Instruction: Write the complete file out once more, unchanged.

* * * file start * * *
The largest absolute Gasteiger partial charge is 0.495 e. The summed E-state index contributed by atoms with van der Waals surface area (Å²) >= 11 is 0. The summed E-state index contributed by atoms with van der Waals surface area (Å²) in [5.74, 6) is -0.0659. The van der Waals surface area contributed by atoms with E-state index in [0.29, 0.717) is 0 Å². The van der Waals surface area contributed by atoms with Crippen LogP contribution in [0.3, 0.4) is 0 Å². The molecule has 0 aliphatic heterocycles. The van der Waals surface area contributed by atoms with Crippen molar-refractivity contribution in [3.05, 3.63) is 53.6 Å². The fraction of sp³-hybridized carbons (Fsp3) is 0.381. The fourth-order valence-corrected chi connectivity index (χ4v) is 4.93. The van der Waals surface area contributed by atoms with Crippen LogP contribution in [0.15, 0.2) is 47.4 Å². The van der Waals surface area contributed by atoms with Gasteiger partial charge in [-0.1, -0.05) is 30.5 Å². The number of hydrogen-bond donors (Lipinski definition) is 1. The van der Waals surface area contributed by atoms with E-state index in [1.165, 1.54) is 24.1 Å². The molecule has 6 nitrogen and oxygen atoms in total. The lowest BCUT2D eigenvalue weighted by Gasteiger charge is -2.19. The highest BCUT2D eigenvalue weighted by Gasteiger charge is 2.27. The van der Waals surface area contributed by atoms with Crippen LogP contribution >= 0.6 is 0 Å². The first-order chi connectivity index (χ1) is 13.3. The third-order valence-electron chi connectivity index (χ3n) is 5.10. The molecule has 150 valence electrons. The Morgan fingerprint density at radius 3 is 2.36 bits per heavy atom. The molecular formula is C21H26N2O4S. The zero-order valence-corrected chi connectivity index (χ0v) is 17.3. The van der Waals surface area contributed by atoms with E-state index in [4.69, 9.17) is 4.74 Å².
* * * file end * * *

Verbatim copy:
The largest absolute Gasteiger partial charge is 0.495 e. The summed E-state index contributed by atoms with van der Waals surface area (Å²) >= 11 is 0. The summed E-state index contributed by atoms with van der Waals surface area (Å²) in [5.74, 6) is -0.0659. The van der Waals surface area contributed by atoms with E-state index in [0.29, 0.717) is 0 Å². The van der Waals surface area contributed by atoms with Crippen LogP contribution in [0.3, 0.4) is 0 Å². The molecule has 0 aliphatic heterocycles. The van der Waals surface area contributed by atoms with Crippen molar-refractivity contribution in [3.05, 3.63) is 53.6 Å². The fraction of sp³-hybridized carbons (Fsp3) is 0.381. The fourth-order valence-corrected chi connectivity index (χ4v) is 4.93. The van der Waals surface area contributed by atoms with Crippen LogP contribution in [0.15, 0.2) is 47.4 Å². The van der Waals surface area contributed by atoms with Gasteiger partial charge in [-0.1, -0.05) is 30.5 Å². The number of hydrogen-bond donors (Lipinski definition) is 1. The van der Waals surface area contributed by atoms with E-state index in [1.165, 1.54) is 24.1 Å². The molecule has 6 nitrogen and oxygen atoms in total. The lowest BCUT2D eigenvalue weighted by Gasteiger charge is -2.19. The highest BCUT2D eigenvalue weighted by Gasteiger charge is 2.27. The van der Waals surface area contributed by atoms with Crippen LogP contribution >= 0.6 is 0 Å². The first-order chi connectivity index (χ1) is 13.3. The third-order valence-electron chi connectivity index (χ3n) is 5.10. The molecule has 150 valence electrons. The Morgan fingerprint density at radius 3 is 2.36 bits per heavy atom. The molecular formula is C21H26N2O4S. The zero-order valence-corrected chi connectivity index (χ0v) is 17.3. The van der Waals surface area contributed by atoms with E-state index in [4.69, 9.17) is 4.74 Å².